One part of your team is in Mumbai. Another is in Munich. And a third in Minneapolis. And it's your job to bring them all together into an coherent whole. But tensions are brewing. The Mumbai group is frustrated that all calls seem to be arranged according to Minneapolis' schedule -- keeping them up late at night and away from their families. Munich is frustrated with the indirectness of communication -- from both Mumbai and Minneapolis. And Mumbai feels Munich is rude and demanding. Your team is struggling and it's your job to make it a functioning unit. You just don't know how to make it work - given the differences and distance.
There's no denying that global virtual teams have an amazing potential to increase sales, enhance creativity, reach new markets and increase productivity. But they can also be a cultural and interpersonal minefield -- resulting in cultural conflicts, ongoing disappointment and deep frustrations.
But it doesn't have to be this way. Global virtual teams can thrive -- but only if they are managed in a way that leverages their strengths and minimizes their challenges . Based on my experience working with, and researching, global teams and their members over the past 20 years, here are my top 5 tips for making these teams reach their true potential.
1. Understand the cultural makeup of your team.
As a leader of a virtual team, especially a global one, you need to diagnose and interpret potential cultural trip wires in the group--areas where cultural differences might get in the way and impact team functioning, and also actively help the team members understand each other's cultures and how best to work together. For example, if your team has three Germans and three Japanese, you might anticipate differences in giving feedback--with the Germans likely more comfortable giving direct, negative feedback and the Japanese less so.
That said, it's also critical to understand individual personalities as well, because not everyone is typical of the country they come from. For example, it's quite possible you have someone from Japan who has lived and worked in the US and is actually quite comfortable with negative feedback. And similarly, you might find that a German colleague is less comfortable than the norm in her country.
2. Give your team a compelling purpose.
To be effective, especially in a geographically dispersed context, everyone on your team needs to be on the same page. It's also critical to make people feel connected and affiliated to the team, especially in virtual global teams where the "us" vs. "them" dynamic across geographies is so prevalent. And for that reason, it's especially critical to provide the team with a purpose that is clear (specific and measurable), challenging (a stretch, but something attainable, given the resources and personnel), and consequential (the purpose matters and is relevant to all team members). A compelling purpose can be the glue that binds together your team, and pushes everyone in the same direction towards your common goal.
3. Create opportunities for personal bonding.
Feeling connected to colleagues on the team is critical in any context, but especially critical on teams of people from different cultures and geographies. As a result, do whatever you can as a leader to provide opportunities for personal bonding. Plan meaningful off-site meetings. Have scheduled, structured personal check-ins at the beginning of your virtual meetings, so that socializing is baked into the team process, instead of feeling superfluous or unnecessary. Dedicate time to building opportunities for your team members from disparate parts of the global to feel personally connected. You may not see it immediately, but over time these connections will do wonders for helping the team achieve its goals.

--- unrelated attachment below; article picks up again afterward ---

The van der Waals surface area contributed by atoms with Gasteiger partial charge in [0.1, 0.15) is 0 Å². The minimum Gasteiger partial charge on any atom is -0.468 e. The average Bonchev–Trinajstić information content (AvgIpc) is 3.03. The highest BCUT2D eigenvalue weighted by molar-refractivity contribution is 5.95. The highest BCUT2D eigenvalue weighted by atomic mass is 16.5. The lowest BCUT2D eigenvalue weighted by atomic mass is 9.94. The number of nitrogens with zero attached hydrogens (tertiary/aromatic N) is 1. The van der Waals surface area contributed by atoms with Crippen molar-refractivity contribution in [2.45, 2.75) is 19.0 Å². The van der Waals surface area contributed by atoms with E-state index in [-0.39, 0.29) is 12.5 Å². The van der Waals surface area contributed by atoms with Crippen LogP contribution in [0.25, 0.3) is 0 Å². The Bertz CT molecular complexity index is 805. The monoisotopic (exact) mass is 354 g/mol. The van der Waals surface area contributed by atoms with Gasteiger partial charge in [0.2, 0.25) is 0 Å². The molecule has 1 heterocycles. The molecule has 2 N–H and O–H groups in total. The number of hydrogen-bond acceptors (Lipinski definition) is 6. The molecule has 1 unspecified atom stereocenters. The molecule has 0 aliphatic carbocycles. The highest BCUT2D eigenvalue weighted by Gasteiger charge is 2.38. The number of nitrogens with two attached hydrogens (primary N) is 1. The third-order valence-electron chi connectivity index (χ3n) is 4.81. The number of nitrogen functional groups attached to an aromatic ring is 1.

4. Establish and reinforce team norms.
Virtual teams often are comprised of people from different cultural background with very different expectations for effective and appropriate communication. So when all of these people from such disparate backgrounds come together, it's especially critical to establish team norms. For example: how will your team handle taking turns during virtual meetings? And is it acceptable during these meetings for participants to multi-task (e.g., do other work while on the call)? And how critical will it be to create a climate of psychological safety on your team, so that people can take risks without feeling insecure or embarrassed? And if that is important, how will you create this climate?
As a leader, it's your job to work with your team to make these calls. You need to work with your team to create and communicate team norms; find ways to reinforce them among all team members; and manage situations where certain members understand the norms, but struggle to execute them because of cultural differences.
5. Address negative conflict immediately.
On a virtual team, conflict is inevitable--and actually especially challenging to manage. Lag times in communication let conflict fester. People can be less restrained in virtual interactions. And critical conversations are more challenging at a distance. For these reasons, it's critical as a leader for you to not let interpersonal conflict fester. Be proactive. Act as a mediator and, when necessary, be ready to have an honest group discussion or confidential side conversations, depending on the situation.
In the end, virtual teams have tremendous potential for operating successfully across cultures and borders - but only if managed thoughtfully by a leader who anticipates challenges and addresses them proactively.